Victory Cross RoadsWhen it comes to long-haul motorcycle travel, Victory proves it has a pair.
By Bill Heald

If you long for the open road and like to roll on two wheels, there are a couple of ways to go. You can buy a full-boat touring bike that’s just slightly smaller than a cruise ship, or you can go with something smaller that’s not really designed for coast to coast runs but can be loaded down with ample accessories.

Victory Cross Roads Victory Cross Country Victory Cross Country

Victory Motorcycles has addressed your travel jones by designing a brace of cruisers that are suitable for comfortable travel, while at the same time not so cumbersome that motoring around in heavy traffic is a pain. The Victory Cross Roads and its slightly larger sibling, the Cross Country, are beautifully stylish machines that use the company’s impressive engineering to deliver a great riding experience—whether you’re traveling five miles to the barbecue joint or 1,500 to Daytona Beach. Both bikes are powered by a very torque-happy 1,731-cc air- and oil-cooled Freedom V-twin, which is Victory’s big-bore trademark engine and features four-valve heads and electronic fuel injection. This mill can be found on Victory’s most powerful bikes, and in this 92-horsepower application it’s specially tuned for two up touring duty, thanks to an all-new split dual exhaust with a hydroformed crossover pipe. The transmission is a six speed, and in top gear drops the rpms down for smooth, effortless highway cruising. This big V-twin is loaded with character and muscle, and very satisfying to crank open coming out of corners no matter what gear you’re in.

Both bikes are built on a 65.7-inch wheelbase and feature an innovative frame design that delivers the strong foundation that a loaded touring mount requires. The unique two-piece structure uses technology derived from the company’s CORE concept motorcycle, and Victory claims these bikes are the lightest in their class. That said, bikes bearing two riders and packed with gear for serious travel carry a good bit of mass, so Victory has armed the rides with stout 300-mm dual front disc brakes and a likewise sizable single unit in the rear for excellent stopping power.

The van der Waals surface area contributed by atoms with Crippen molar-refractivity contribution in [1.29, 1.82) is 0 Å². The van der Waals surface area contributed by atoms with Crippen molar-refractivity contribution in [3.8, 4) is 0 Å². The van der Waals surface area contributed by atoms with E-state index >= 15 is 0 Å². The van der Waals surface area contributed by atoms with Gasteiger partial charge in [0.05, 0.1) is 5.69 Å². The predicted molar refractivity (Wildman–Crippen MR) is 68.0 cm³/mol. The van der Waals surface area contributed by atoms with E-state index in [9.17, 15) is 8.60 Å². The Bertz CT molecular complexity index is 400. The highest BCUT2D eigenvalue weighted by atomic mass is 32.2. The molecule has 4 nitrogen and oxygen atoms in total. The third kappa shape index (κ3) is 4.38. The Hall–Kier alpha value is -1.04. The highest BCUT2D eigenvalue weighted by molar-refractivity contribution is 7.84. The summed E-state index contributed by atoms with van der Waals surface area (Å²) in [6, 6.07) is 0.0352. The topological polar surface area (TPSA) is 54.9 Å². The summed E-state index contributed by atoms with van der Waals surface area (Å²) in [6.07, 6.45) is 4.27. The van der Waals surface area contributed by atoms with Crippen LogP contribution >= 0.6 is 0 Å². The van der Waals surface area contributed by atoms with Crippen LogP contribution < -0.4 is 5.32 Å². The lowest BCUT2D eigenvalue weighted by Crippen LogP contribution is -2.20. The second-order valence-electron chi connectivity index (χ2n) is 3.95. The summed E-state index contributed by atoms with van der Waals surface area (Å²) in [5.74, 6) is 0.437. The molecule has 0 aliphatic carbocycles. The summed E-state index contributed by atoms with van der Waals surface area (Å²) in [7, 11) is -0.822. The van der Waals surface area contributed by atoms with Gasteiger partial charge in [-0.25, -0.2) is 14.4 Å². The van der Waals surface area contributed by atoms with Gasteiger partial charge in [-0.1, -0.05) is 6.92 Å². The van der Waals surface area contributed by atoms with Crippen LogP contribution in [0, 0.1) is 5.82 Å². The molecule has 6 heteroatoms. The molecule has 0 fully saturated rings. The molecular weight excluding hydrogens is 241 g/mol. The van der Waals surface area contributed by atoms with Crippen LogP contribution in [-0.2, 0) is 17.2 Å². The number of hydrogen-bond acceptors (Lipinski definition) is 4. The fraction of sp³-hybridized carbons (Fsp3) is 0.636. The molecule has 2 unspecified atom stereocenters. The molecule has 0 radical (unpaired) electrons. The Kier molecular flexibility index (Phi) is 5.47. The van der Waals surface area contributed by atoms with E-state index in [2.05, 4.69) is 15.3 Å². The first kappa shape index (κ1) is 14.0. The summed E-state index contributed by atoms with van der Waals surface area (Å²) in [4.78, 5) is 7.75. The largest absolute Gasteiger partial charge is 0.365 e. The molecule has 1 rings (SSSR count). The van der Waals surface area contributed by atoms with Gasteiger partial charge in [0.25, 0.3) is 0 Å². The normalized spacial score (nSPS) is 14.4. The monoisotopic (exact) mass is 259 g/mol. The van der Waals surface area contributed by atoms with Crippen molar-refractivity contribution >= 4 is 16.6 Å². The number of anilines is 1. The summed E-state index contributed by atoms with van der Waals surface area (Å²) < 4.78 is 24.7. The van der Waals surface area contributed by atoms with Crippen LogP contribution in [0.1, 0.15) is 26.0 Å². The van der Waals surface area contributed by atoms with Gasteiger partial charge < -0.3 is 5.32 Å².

So what differentiates this brace of touring vessels? The Cross Roads has a removable windshield with sideburns for aerodynamic efficiency, where as the Cross Country has a larger, fork-mounted full fairing. Both bikes sport huge integrated saddlebags. The Country also has an AM/FM radio as standard equipment, and a boat load of options are available, including GPS. Both the Country and the Roads feature relaxed upright ergonomics for all-day comfort and generous pillion accommodations for your companion. From the sculpted fuel tanks to Victory’s unique exhaust note, these are serious travel partners that just get better as the miles roll by.

Engine type Air- /oil-cooled, 50-degree V-twin
Bore x stroke 101 mm x 108 mm
Displacement 1,731 cc
Fuel system Electronic fuel injection
Ignition Electronic
Transmission Six speed
Front suspension 43-mm telescopic forks
Rear suspension Single monotube shock, air adjustable
Front brakes Dual 300-mm discs
Rear brakes Singe 300-mm disc
Front tire 130/70-R18
Rear tire 180/60-R16
Fuel tank 5.8 gallon capacity
Wheelbase 65.7 inches
Seat height 26.25 inches
Wet weight Cross Roads: 780 pounds; Cross Country: 800 pounds
Base price Cross Roads: $15,999; Cross Country: $17,999
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